The 2008 global financial crisis, together with the experience of de-industrialization across Western Europe over the last three decades, has focussed attention on financial regulation and industrial policy.
Industry and finance policies have largely been discussed separately, and this book argues that the two should be considered together, in both analysis and policy formulation that deals with critical questions of how finance has intervened in industrial restructuring and how it might better serve the real economy. Moreover, policy debates have paid relatively little attention to the heterogeneous economic structures and growth trajectories of European economies, and the interconnectedness and
interdependencies of growth paths that present specific challenges to policy and highlight the need for cooperation across the region.
This book brings together leading scholars and policy makers to contribute to policy debates in three ways. First, it includes current discussions of banking policy, regulation, and reform to reassert the need for financial institutions that will back up and finance an industrial policy to revive the European economy. Second, it reviews the role of industrial and investment policy in supporting innovation, creating jobs, and generating sustainable economic growth. Third, it advances
alternative policy proposals aimed at generating sustainable economic growth and employment in Europe. Part I analyses the nature of growth, industrial, and economic restructuring in relation to finance in the lead up to the crisis, at regional, national, and sector levels. Part II presents alternative and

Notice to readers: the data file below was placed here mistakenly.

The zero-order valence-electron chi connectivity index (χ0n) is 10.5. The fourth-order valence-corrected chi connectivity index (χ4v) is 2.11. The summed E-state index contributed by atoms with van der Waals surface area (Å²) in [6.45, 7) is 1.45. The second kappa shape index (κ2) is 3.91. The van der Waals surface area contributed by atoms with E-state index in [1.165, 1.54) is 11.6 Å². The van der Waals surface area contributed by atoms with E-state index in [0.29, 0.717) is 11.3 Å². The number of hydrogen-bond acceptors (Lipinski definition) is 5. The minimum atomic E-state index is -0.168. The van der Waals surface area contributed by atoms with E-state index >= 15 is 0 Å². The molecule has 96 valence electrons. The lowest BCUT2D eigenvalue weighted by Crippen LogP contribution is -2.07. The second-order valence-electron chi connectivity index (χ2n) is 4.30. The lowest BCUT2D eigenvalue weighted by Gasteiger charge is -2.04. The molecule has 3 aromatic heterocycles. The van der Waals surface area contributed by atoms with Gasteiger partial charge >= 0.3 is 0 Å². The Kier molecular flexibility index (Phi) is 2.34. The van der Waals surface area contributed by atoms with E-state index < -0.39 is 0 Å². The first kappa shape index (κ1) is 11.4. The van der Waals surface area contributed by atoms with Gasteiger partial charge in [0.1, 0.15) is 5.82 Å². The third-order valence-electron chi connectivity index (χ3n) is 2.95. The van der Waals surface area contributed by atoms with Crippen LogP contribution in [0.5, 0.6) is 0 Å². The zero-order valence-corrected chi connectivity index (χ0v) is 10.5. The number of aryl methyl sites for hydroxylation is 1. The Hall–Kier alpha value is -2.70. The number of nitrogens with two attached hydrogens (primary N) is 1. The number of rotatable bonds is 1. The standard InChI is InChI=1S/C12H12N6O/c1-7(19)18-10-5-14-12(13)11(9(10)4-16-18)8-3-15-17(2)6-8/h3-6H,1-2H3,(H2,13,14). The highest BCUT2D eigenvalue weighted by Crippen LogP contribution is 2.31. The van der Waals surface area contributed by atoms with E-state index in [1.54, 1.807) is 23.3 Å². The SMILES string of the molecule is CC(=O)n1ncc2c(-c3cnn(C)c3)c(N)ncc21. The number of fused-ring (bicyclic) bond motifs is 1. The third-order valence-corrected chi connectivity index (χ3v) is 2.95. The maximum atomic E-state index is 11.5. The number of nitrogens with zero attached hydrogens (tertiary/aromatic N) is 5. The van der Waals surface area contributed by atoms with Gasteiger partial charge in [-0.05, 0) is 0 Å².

progressive policy proposals for growth and employment in Europe in light of the analysis presented in Part I.
Giovanni Cozzi is Senior Lecturer in Economics at the University of Greenwich and member of the Greenwich Political Economy Research Centre (GPERC). Before joining the University of Greenwich, Dr Cozzi worked as a Senior Economist at the Foundation for European Progressive Studies (FEPS) and a Research Officer at the Centre for Development Policy and Research (CDPR) at the School of Oriental and African Studies (SOAS) in London. At CDPR he collaborated on a 3 years European Commission FP7 funded project assessing the Challenges for Europe in the World of 2030 (AUGUR). Susan Newman is a Senior Lecturer in Economics at the University of the West of England. Prior to this, she held academic positions at the International Institute of Social Studies (Netherlands) and the University of the Witwatersrand. Her published academic work has been in the areas of industrial policy, the political economy of post-Apartheid South Africa, and global value chains/global commodity chains. Jan Toporowski is Professor of Economics and Finance in the School of Oriental and African Studies, University of London, Visiting Professor of Economics and Finance in the International University College of Turin, and Visiting Professor of Economics in the University of Bergamo.
PART I: FINANCE, ECONOMIC, AND INDUSTRIAL RESTRUCTURING ; PART II: FINANCE AND INDUSTRIAL POLICY FOR POST CRISIS RECOVERY